March 11

The 3-3-3 Rule That Helps Anxiety

Anxiety can be a nuisance. The high tension, the consistent worry and the stress that comes with it. However, there are many self-help tools and strategies you can use to help tame those anxious thoughts. Many strategies lean on the rule of 3, which many psychologist have discovered is the magic number for people. Even outside of self-help strategies, the rule of 3 is applied to persuasive writing, comedy and content writing.

 To take it a step further, even information sharing is easier to remember when its given in 3's. Either way, this also helps when managing symptoms of anxiety. One known way of mitigating the feelings of anxiety is the 3-3-3 rule which lends itself to taking in the environment to keep you in the present moment with three easy steps.

Step 1: Naming

When feelings of anxiety are peaking into your brain, simply take a moment. Look at your surroundings and name three things. They can be anything, your dog, paintings, TV etc. Whatever catches your attention or the first things you see.

Step 2: Listening

After picking the three things you spotted, listen to sounds around you and identify what they are. Like the items you pick, it does not matter what they are or where they come from. It can be traffic, people talking or the sound of birds chirping.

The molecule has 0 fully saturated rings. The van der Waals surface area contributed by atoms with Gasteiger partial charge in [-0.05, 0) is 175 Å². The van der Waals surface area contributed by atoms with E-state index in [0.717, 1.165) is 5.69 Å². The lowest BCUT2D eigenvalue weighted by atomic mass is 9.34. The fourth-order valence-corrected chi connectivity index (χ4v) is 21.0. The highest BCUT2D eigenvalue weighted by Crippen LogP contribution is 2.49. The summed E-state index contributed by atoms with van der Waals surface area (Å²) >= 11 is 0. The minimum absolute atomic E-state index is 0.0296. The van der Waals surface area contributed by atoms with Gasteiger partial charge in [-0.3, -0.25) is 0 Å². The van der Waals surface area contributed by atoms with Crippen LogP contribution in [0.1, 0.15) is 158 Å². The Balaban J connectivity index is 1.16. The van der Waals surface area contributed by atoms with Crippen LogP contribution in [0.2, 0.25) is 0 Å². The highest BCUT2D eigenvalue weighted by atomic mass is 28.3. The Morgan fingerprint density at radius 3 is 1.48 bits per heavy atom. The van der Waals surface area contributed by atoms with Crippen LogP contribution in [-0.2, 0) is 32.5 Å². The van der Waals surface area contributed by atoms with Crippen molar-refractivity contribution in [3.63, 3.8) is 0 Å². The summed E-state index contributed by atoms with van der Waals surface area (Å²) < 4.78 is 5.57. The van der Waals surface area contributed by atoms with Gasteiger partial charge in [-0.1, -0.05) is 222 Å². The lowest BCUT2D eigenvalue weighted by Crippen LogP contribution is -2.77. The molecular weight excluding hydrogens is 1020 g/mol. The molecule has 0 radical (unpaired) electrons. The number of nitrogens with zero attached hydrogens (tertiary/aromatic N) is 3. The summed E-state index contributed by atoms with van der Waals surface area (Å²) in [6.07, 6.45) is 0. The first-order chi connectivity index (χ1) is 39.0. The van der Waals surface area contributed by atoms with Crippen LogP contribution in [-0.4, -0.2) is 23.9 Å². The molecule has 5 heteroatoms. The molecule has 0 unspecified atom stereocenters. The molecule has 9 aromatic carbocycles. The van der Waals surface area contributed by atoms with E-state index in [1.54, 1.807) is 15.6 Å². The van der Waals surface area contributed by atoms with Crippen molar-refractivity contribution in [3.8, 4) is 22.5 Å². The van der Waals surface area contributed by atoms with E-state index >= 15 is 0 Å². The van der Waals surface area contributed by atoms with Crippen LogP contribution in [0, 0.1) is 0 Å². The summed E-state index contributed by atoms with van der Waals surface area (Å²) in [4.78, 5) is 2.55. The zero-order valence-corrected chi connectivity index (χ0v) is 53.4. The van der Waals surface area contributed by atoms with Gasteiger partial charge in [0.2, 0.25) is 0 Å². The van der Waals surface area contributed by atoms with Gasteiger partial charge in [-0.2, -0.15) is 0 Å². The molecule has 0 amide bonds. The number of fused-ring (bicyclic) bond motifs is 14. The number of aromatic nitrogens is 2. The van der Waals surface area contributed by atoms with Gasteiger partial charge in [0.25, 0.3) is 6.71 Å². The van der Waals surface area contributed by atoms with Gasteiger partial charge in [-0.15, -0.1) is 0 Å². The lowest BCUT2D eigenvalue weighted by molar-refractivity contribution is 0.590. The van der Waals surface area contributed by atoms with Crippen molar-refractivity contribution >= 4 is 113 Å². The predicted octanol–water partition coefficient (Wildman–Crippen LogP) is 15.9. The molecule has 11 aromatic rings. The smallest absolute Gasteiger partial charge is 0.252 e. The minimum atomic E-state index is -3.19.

Step 3: Moving

For the final step, pick three body parts and move them individually. Such as: first, moving your wrist, second, moving your ankle and finally moving your head. These are just examples for reference and you can pick whichever part of your body that you want to move for this exercise to work.

The 3-3-3 rule is an easy exercise to use to help manage racing thoughts. The steps mentioned can shift your negative thoughts and essentially place you into the present. Thus, giving you a nice anchor to tie yourself to so your anxiety does not overwhelm you. There will be times where your worries can feel much bigger than what they are, which is perfectly natural—we are human after all, but having strategies like this one can make anxiety much easier to deal with.

Written by: Dave Bugg

Tags

anxiety, Mental health, psychology, therapy


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